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Notes on the Behavior and Movements of Leopard Cats, Felis bengalensis, in a Dry Tropical Forest Mosaic in Thailand
Vol. 22, No. 4 (Dec., 1990), pp. 397-403
Published by: Association for Tropical Biology and Conservation
Stable URL: http://www.jstor.org/stable/2388557
Page Count: 7
You can always find the topics here!Topics: Cats, Deciduous forests, Dry forests, Coniferous forests, Mixed forests, Mammals, Feces, Forest habitats, Old growth forests, Forest fires
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Three males and one female leopard cat were radio-collared and followed for periods of 1-13 months in Huai Kha Khaeng Wildlife Sanctuary, Thailand. The cats had overall home ranges from 1.5-7.5 km$^2$ with core areas of 0.7-2 km$^2$ A female leopard cat utilized an area of 6.6 km$^2$ over 13 months while a male leopard cat, who shifted ranges, used 7.5 km$^2$ over 3.5 months. Cats followed for longer periods of time generally showed larger overall ranges. The cats were active 50 percent of the time and displayed arrhythmic activity patterns. Leopard cats followed for at least several months showed seasonal variation in movement and ranging patterns. Fourteen prey items were identified in the feces of leopard cats, with small mammals, particularly Maxomys surifer, dominating the prey. Leopard cats preferred resting and moving on the ground, utilizing dry deciduous dipterocarp forest proportionally less than dry evergreen or mixed deciduous forest. Annual fires that help maintain the dry deciduous dipterocarp forest in the study area may affect both short and long term survival of leopard cats.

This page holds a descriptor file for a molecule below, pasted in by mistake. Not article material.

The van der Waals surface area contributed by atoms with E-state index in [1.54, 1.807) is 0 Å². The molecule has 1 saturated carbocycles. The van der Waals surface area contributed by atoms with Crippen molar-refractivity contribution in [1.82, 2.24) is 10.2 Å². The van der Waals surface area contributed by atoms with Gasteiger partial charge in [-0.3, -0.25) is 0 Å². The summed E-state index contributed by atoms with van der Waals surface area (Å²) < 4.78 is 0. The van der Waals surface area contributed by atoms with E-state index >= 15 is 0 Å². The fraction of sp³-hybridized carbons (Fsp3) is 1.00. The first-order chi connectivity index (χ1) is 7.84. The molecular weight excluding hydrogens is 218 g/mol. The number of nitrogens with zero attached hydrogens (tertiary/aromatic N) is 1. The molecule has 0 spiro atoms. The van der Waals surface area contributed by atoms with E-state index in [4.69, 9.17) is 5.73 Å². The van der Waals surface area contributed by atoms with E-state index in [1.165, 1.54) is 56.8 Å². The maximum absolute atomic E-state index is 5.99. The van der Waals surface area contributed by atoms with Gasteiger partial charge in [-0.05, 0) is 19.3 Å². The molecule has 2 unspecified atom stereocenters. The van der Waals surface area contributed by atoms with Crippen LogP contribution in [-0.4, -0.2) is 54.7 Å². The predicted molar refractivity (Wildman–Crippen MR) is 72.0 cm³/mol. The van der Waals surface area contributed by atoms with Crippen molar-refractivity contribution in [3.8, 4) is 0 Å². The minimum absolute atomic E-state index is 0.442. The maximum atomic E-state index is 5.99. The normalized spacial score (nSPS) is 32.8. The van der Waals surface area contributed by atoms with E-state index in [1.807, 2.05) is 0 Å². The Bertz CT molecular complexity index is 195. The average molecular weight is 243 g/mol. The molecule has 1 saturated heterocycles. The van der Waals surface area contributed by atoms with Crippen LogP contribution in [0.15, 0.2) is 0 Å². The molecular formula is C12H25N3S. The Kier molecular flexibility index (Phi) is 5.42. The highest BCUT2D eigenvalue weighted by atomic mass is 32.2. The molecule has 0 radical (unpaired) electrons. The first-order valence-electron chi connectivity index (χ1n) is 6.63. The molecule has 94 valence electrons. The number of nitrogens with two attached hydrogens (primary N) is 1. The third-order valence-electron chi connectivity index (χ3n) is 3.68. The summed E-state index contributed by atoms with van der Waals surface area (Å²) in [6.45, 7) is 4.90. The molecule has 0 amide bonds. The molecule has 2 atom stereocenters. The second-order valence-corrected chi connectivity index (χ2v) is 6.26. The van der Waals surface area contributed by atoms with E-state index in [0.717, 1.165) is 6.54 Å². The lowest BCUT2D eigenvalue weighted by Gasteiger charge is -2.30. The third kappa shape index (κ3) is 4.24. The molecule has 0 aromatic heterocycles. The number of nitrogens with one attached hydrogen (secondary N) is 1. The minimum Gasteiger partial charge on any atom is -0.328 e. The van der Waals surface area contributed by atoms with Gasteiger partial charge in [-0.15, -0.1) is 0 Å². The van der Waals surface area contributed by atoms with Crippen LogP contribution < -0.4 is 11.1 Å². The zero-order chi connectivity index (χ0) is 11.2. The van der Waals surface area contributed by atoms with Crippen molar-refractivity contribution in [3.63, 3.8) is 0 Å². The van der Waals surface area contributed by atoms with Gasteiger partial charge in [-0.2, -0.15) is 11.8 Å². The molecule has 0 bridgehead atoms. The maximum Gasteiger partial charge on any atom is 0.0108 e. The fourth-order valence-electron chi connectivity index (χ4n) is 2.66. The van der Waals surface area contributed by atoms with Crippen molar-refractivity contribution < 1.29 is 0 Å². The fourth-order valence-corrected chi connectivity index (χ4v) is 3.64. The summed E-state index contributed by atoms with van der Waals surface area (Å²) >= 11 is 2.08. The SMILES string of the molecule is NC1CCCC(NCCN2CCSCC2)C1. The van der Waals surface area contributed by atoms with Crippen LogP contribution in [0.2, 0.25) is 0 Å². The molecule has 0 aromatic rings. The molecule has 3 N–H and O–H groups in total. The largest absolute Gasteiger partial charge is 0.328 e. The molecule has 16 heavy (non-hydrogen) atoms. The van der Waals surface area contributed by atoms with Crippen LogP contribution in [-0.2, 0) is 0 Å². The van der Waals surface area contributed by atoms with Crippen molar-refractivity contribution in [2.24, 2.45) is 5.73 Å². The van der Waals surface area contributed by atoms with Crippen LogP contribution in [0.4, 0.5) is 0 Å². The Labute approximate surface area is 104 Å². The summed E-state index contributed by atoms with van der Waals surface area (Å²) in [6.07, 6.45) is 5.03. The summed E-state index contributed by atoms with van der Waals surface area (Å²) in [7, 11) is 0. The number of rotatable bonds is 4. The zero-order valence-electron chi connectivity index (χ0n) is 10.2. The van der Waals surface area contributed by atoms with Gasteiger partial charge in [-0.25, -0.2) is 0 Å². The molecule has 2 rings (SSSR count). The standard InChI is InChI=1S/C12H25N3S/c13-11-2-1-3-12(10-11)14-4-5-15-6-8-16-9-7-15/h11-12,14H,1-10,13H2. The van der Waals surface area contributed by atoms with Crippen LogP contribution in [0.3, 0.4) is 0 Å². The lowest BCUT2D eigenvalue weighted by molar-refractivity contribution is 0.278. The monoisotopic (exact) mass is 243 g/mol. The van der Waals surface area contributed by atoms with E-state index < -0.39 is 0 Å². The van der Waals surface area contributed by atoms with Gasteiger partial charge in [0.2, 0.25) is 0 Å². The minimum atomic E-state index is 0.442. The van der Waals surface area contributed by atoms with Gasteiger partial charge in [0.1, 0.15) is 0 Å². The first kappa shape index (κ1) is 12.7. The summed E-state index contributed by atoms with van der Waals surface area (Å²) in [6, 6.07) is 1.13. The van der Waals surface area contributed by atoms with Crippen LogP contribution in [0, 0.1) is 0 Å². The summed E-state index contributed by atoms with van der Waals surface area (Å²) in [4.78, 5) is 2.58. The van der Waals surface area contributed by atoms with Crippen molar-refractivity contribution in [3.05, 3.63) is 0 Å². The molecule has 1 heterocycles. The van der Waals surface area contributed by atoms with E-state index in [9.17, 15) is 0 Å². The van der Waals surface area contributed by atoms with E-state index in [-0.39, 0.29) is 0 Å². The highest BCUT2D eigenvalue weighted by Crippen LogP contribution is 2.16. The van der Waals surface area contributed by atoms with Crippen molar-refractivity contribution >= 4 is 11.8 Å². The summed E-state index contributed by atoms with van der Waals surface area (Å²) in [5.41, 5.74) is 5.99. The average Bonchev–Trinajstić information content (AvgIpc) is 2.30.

Biotropica © 1990 Association for Tropical Biology and Conservation